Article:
Saturday, June 3, 2023

Collection Development part 1: Getting started

How I got here: My philosophy of collection development is inextricably intertwined with reader's advisory and I've been in that game since I was twelve and made book lists for my friends. Eventually, I went to graduate school but I honestly can't remember anything I learned specifically about collection development, other than that I disagreed with how some things were presented, like banned books and diversity, which is a whole different discussion. But, water under the bridge. I've been supervising or directly responsible for the youth collections, including board books up through teen materials and audiovisual materials, for fifteen years now and I have what I think is a really strong collection, which is backed up by very strong circulation numbers. I've certainly weeded things I had to replace and bought books that were failures (in my defense.... um.... I have no defense for buying Beatnik Rutabagas from outer space. I have no idea what I was thinking). I've reviewed for No Flying No Tights, been involved in the Cybils awards, run multiple blogs that I've mostly coalesced down to two, and at one point wrote articles for School Library Journal online.

Some of my experience isn't replicable; As I said, I've been doing this for 15 years professionally. I also have a near-photographic memory for books (which is a real pain when I want to re-read, especially mysteries) and I've read approximately 20,000 children's books so I have a huge database in my head. My library is large enough to have a decent budget but small enough that I can keep track of everything I buy - approximately 2,500 items per year.

Of course, you can't just sit on the budget while you follow my marvelous advice, so for your first year or two stick to purchasing obviously popular series and subjects (Dogman, vehicle picture books, animals), award-winners and starred reviews, and specifically requested titles.

My first advice is to get to know your community, your schools, and your audience. This is not a one-time thing as all of these elements will evolve over time. You'll also have to decide what amount of weight to put on different needs and requests. If only one or two people are asking for something, is it worth purchasing? Will it be popular with other patrons? Will it balance out a section of the collection? Spend time talking to patrons and kids and find out what they're interested in and what their favorite series are, but make sure you're not only getting the viewpoints of a handful of vocal patrons. Do you have a big homeschooling population that wants older/classic titles? Do you have a lot of struggling readers and need a broad range of beginning chapters and early readers? What nonfiction subjects are popular? What subjects are assigned in school? Does the school use assigned reading lists? If you can connect with a school librarian and/or teachers, you can get to know their curriculum; for example, most of my fourth grades study the American Revolution at some point so I've beefed up that collection - but it also circulates on its own and to homeschool groups. The "100 page biography at your reading level" is thankfully a thing of the past, so I've moved away from purchasing biographies to fill that need. My school district has access to a wide range of databases, so I don't spend $$$ on the nonfiction sets, especially the country/state ones that are a huge money sink. This is an ongoing process that you should be doing continually and constantly when you're at work. Not when you're not at work, unless you find it a personally relaxing occupation.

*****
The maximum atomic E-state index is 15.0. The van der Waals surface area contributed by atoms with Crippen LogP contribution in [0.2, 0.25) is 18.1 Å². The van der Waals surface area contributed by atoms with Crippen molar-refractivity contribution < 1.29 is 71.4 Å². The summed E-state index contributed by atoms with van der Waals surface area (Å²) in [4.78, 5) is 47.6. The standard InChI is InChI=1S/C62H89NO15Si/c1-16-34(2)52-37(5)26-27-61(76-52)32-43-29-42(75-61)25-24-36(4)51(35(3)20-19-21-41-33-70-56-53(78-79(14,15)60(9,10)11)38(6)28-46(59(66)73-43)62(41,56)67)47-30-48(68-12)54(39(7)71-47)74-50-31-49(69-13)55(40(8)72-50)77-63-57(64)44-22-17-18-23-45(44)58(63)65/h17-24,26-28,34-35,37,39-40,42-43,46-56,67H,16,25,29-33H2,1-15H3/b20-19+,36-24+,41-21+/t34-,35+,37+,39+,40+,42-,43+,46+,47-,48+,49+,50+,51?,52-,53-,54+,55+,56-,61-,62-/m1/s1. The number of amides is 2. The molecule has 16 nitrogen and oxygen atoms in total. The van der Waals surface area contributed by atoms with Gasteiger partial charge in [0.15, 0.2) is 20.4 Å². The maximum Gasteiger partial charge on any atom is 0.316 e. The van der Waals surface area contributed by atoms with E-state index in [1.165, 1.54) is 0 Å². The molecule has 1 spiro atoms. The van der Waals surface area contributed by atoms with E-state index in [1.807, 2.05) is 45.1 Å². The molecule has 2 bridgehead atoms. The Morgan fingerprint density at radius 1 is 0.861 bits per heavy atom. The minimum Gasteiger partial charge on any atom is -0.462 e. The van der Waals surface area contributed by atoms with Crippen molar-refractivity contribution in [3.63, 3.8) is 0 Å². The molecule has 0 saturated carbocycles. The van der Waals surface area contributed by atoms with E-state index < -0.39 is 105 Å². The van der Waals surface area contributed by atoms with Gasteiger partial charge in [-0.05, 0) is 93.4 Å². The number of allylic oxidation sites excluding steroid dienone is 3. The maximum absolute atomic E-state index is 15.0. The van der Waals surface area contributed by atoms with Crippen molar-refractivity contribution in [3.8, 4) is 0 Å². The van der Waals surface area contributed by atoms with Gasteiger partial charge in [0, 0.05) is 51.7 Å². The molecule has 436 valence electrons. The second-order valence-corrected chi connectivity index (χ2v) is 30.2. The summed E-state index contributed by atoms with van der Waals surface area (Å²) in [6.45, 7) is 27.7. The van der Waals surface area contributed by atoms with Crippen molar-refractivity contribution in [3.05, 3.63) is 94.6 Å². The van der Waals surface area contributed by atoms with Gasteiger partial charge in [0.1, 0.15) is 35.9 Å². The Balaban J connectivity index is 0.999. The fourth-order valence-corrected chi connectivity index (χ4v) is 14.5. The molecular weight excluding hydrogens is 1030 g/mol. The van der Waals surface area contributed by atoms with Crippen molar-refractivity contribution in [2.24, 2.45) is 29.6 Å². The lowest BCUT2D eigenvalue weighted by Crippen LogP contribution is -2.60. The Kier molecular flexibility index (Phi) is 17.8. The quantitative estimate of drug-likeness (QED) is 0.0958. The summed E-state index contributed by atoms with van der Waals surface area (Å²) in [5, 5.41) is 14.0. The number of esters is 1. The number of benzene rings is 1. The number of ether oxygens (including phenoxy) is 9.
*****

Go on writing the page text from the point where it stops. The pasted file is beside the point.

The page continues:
Next, get to know your collection. While I do run reports to weed, I prefer to physically touch each book as it helps me remember what we've got as well as looking at condition. You may not want to touch your books, in which case it's probably time for some serious replacements, or you may have more important things to store in your brain than 27,000 titles and covers, which is totally fine! But you should regularly spend time physically with the collection - look at the shelving carts and see what is circulating, review displays to see what is being taken, look at the shelves to see which are the messiest, i.e. the most used. Are sections dusty and neglected? Are shelves crammed with books? Do the books pulled for display look in good condition?

That's the physical side of it - the data I'll address more in the fourth and final part of this series, but use your reporting software, if you have any, to see statistics on what is circulating, what's sitting on the shelf, what is being lost/stolen. Look at collections sizes - do you have a huge amount of board books, compared to picture books? Does your nonfiction average forty years old? I don't personally do diversity audits, but they can be another tool to get to know your collection; you may also have reports available that will give you an idea of distribution of subject and genre. If your collection as an average dates back twenty years or more, you don't need a diversity audit - it's almost certainly not diverse.

Now that you are appropriately daunted by the lifetime of work you have taken on in building and maintaining a mid-sized youth collection, let's move on to some resources to help you do this.

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